Spainish Online Poker Continues To UnimpressApril 7, 2014 6:59 pm
The need for a pan-European online poker market would seem more urgent than ever as the egaming markets of Italy, France and Spain continue to shrink. No imminent breakthrough on the issue is likely, however, especially after a summit held in Rome at the beginning of this year failed to agree a liquidity sharing deal between regulated EU markets.
In addition, Spain is losing around 40% of its players to unlicensed, offshore sites according to an eGaming Review, but rather than address issues to make its online poker market more attractive to both players and gambling operators alike, the country is, instead, ploughing its energies into expanding its online gambling industry by adding online slots and exchange betting to its current offering of poker, casino products, and sports book.
Commenting on when the issue of shared player liquidity may again find itself on the agenda of the various European countries, Albert Agustinoy Guilayn from DLA Piper Spain, said: “Spain’s authority is currently dealing with the regulation of slots and the future reopening of the market..My perception is that this [shared liquidity] is not going to happen during the course of this year and it is more likely to happen during 2015.”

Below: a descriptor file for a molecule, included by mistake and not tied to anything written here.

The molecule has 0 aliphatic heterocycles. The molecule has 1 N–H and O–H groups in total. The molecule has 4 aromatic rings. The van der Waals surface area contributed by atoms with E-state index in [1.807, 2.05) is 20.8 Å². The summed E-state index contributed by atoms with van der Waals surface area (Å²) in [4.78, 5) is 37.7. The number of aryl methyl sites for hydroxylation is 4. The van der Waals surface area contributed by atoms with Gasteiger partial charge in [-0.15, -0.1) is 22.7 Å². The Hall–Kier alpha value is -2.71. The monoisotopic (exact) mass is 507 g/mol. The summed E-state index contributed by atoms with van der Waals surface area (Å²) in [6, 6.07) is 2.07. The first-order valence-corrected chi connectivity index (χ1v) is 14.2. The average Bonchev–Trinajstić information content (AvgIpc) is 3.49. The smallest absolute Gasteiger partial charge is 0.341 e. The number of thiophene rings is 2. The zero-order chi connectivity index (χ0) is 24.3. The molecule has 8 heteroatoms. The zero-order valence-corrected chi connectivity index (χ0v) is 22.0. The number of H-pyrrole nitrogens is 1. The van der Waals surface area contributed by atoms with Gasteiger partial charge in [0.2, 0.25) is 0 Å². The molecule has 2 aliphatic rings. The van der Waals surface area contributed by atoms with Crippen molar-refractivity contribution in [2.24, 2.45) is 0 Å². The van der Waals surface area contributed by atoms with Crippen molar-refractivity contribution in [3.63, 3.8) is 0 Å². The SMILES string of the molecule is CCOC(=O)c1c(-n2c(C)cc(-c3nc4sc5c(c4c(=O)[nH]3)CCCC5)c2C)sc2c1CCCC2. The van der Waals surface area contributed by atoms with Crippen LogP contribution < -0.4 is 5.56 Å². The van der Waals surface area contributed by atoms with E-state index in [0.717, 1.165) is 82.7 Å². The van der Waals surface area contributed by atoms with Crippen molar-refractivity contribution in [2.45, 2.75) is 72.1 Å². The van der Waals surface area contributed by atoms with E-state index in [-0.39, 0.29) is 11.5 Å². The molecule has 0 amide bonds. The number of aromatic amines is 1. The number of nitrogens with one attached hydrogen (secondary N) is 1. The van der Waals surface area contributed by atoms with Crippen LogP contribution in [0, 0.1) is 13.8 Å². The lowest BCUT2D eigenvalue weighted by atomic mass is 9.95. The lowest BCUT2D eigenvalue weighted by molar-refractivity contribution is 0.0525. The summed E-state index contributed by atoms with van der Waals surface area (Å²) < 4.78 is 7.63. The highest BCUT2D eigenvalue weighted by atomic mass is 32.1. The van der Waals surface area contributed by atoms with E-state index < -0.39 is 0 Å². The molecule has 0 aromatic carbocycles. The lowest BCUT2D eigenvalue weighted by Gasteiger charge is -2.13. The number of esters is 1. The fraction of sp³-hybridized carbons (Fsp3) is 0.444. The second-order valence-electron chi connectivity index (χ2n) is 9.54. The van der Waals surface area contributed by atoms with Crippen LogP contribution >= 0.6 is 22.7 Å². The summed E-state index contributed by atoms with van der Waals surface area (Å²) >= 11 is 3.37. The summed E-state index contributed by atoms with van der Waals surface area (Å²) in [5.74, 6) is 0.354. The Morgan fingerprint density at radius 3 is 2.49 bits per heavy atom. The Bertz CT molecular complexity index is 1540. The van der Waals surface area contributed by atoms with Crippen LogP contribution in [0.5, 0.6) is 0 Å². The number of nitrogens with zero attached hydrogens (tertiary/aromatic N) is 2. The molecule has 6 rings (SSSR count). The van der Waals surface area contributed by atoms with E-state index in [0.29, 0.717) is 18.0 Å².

Nevertheless, some may question whether the country’s igaming industry would best be served by making its already existing structure more enticing than possibly repeating the same mistakes of the past all over again. Spain, for instance, has one of the most burdensome tax regimes of all online gambling countries, with the state imposing a 25% gross gaming revenues tax on businesses, forcing operators such as Ongame Network and Paf.com to quit the market last year.
In addition to the country’s online gambling industry shrinking 10% (MoM) to €55.4 million for the three months ending June 2013, Spain’s brick and mortar casinos have also seen their revenues drop of from €2.5 billion in 2007 to just €1.5 billion in 2012. Inevitably, online gambling operators will take these factors into account when making a risk to reward decision on entering the Spanish market, and at present that prospect isn’t looking at all promising.